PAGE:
Tuesday, July 30, 2013


New Zealand is denying a report that the United States helped it to spy on a journalist.

How many journalists do you think the United States government is spying on?   How is the United States government examining the communications of American journalists?    When we used to live in the United State of America, a country of, by and for the people, that wouldn't have been allowed.   And if discovered, the press would have been outraged.   But in the post Cheney America where the rights provided by the Constitution no longer matter;  following the law no longer matters.   This is a country that allows torture, allows rendition, allows government by secrecy.    NOW, to find out what is happening in America you have to read a British newspaper, the Guardian.

I know creationists and a fairly sizable segment of the Congress does not allow this, but for this exercise let's just try to use logic.   We have an administration more concerned with leaks than ever before.   Often, leakers provide information to reporters.   It's not hard to pinpoint the reporters who are actually reporters instead of cheerleaders when it comes to national security.  If you're an agency like the NSA wanting to know absolutely everything about who is saying what and you don't have to worry about ever being found out because everything you do is classified and is approved by a secret court on rulings that can never be reviewed in public, what would happen?

Would the NSA spy on journalists?   Of course.

Who would the NSA be examining?   Glenn Greenwald of the Guardian?  Of course.   Are journalists at the New York Times and Washington Post and NBC and CBS and ABC concerned with the NSA spying on journalists?    Excuse me, let me rephrase the question.  Are the human microphone stands at the New York Times and Washington Post and NBC and CBS and ABC concerned about the government spying on journalists, the Washington reporters who appear to be more outraged with Snowden telling the truth than with the director of national intelligence James Clapper lying to Congress?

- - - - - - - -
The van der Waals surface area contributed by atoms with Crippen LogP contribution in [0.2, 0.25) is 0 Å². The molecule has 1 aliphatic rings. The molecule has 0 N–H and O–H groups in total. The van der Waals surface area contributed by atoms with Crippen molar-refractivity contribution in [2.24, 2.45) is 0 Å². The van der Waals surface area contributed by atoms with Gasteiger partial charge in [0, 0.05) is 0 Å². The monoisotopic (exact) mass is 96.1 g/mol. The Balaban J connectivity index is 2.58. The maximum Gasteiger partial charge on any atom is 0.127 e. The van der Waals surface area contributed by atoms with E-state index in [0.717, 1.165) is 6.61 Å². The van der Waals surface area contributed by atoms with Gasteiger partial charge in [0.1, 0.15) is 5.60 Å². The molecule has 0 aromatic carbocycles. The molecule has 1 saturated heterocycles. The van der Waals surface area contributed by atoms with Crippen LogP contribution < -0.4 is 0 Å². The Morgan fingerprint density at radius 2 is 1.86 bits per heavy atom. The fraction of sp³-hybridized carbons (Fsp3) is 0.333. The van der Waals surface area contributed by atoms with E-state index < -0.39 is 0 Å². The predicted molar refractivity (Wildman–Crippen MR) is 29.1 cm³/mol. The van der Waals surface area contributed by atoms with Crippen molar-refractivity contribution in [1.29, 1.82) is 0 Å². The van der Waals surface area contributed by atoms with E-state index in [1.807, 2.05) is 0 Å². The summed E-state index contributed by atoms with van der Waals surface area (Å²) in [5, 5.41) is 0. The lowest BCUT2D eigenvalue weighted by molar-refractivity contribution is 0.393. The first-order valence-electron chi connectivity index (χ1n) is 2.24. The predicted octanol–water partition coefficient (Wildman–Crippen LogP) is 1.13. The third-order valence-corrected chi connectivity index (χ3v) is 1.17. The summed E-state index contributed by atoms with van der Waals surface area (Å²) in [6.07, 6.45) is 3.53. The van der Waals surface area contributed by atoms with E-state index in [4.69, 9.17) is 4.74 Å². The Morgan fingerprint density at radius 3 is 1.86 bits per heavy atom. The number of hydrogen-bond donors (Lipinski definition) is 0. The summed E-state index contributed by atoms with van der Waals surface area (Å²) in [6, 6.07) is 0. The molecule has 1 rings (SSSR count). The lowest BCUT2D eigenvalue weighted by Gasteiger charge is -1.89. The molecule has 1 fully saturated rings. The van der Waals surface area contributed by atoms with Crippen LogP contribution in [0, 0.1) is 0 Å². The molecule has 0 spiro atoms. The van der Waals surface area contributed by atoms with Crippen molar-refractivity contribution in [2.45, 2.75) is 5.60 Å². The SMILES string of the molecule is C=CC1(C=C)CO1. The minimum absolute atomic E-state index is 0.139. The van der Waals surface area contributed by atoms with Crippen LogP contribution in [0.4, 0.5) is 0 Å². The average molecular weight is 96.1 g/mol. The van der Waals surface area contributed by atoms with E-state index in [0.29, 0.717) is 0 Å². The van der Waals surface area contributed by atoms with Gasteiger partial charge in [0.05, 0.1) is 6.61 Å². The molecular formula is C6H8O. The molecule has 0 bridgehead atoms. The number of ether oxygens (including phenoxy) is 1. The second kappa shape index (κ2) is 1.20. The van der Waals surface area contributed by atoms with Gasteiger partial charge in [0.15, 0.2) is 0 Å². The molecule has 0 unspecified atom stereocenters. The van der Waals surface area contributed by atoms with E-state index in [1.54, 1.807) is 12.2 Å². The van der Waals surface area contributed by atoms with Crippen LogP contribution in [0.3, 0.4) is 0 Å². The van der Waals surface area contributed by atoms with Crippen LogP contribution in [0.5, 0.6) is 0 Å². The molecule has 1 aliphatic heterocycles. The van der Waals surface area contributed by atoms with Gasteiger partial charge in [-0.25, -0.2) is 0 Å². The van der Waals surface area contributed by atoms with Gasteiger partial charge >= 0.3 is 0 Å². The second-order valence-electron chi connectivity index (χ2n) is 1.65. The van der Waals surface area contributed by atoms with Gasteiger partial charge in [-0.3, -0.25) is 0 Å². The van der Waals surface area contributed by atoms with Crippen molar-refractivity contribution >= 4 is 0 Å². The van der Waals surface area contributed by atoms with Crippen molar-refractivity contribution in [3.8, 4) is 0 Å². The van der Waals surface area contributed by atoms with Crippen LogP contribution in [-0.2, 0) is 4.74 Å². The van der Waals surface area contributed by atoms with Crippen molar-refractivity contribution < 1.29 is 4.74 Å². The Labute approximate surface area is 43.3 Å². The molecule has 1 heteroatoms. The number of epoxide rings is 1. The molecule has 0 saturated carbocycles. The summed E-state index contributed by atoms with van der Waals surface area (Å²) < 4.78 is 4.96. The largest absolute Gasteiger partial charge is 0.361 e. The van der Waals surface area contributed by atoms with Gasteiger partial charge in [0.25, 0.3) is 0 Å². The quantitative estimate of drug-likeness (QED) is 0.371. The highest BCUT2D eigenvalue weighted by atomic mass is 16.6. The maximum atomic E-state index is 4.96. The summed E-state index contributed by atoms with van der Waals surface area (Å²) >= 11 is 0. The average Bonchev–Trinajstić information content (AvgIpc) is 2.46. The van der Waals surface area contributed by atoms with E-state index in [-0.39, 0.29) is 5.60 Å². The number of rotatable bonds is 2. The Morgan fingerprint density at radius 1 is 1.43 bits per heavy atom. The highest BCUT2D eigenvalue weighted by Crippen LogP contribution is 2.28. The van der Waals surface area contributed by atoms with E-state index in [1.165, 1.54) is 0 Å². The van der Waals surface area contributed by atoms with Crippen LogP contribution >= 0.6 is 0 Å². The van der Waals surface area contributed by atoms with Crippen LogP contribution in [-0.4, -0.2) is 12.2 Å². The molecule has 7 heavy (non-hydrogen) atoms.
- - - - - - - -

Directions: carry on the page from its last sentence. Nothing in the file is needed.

To find out, go to the respective news sites and examine the stories examining that question.   Examine the questions they've asked of the NSA and the Obama Administration on this issue.    Examine the FOIA requests submitted (by the way, a FOIA request is worthless because national security is an exemption and in the current world everything the government wants to do that violates the law is simply a matter of national security and the American press doesn't object).

When journalism fails, bad things happen.


Wednesday, July 24, 2013

Georgia - Country of Reading Robots

For television, we write as we talk.   Television (video) is a conversational medium.    A superb example of excellent delivery is Arwa Damon's on her Return to Benghazi.   Her phrasing and emphasis are first-rate.   Great writing, great reporting that's poorly delivered gets lost.   Delivery is essential to effective communication.

Watch television news (talk shows aren't like this) in the Republic of Georgia and you encounter an unusual speech pattern.   The anchors and reporters talk fast and the faster the better.   They talk in a monotone.   They read every story the same.  Watch Rustavi, watch Ajara, watch Channel 1, watch any of the regional stations and you'll hear the same rapid-fire monotone read-it-all-the same delivery.

From a communications standpoint, reading it all the same and reading it fast makes no sense.   It's harder to understand.   But when you suggest the journalists change their delivery, I get the same response this year that I got ten years ago, "No, this is Georgia."

Unfortunately, many of the journalists have been trained to read that way by outside trainers.

Watch Georgian Television news and much of it looks ten years out of date.  The problem is the same: resistance to change.

I just finished work at Odishi Television in Zugdiddi.

                                                  News Studio at Odishi TV - Zugdiddi

The monitor for its editing computer appears to be the same monitor that was there a decade ago.   When I demonstrate simple graphics, the editors say they can't do such things; they don't have the technical capability.   They edit on Adobe Premier Pro; they can do all the things I've demonstrated.   But like in most of the regional stations I've visited the past month, the editors use a tiny fraction of the editing program's capability.   Reporters don't even think of graphics when planning their stories; they don't think of utilizing multiple frames.

The main impediment to improving the look and sound and quality of television news in the Republic of Georgia is not technology or lack of resources or money.   It's attitude.   As long as the attitude persists of, "No, we don't do that, we don't use reporter's questions, we don't shoot reversals, we don't use lav mics for interviews, we don't use graphics, we don't do that because this is Georgia," the product will not improve.

Georgian TV stations will significantly and immediately improve the look and sound and quality of their news programs as soon as they decide to change their attitude about change.    Once they do that, reporters and anchors will start talking to their viewers instead of reading to them like robots.  

I would encourage Georgian journalists and news managers to click on some of the videos in Arwa Damon's report on Benghazi.   It doesn't matter if they don't know English.  Just LISTEN!  Listen to Arwa's phrasing, pacing and emphasis.  She's talking, she's COMMUNICATING EFFECTIVELY, something reading fast in a monotone doesn't do.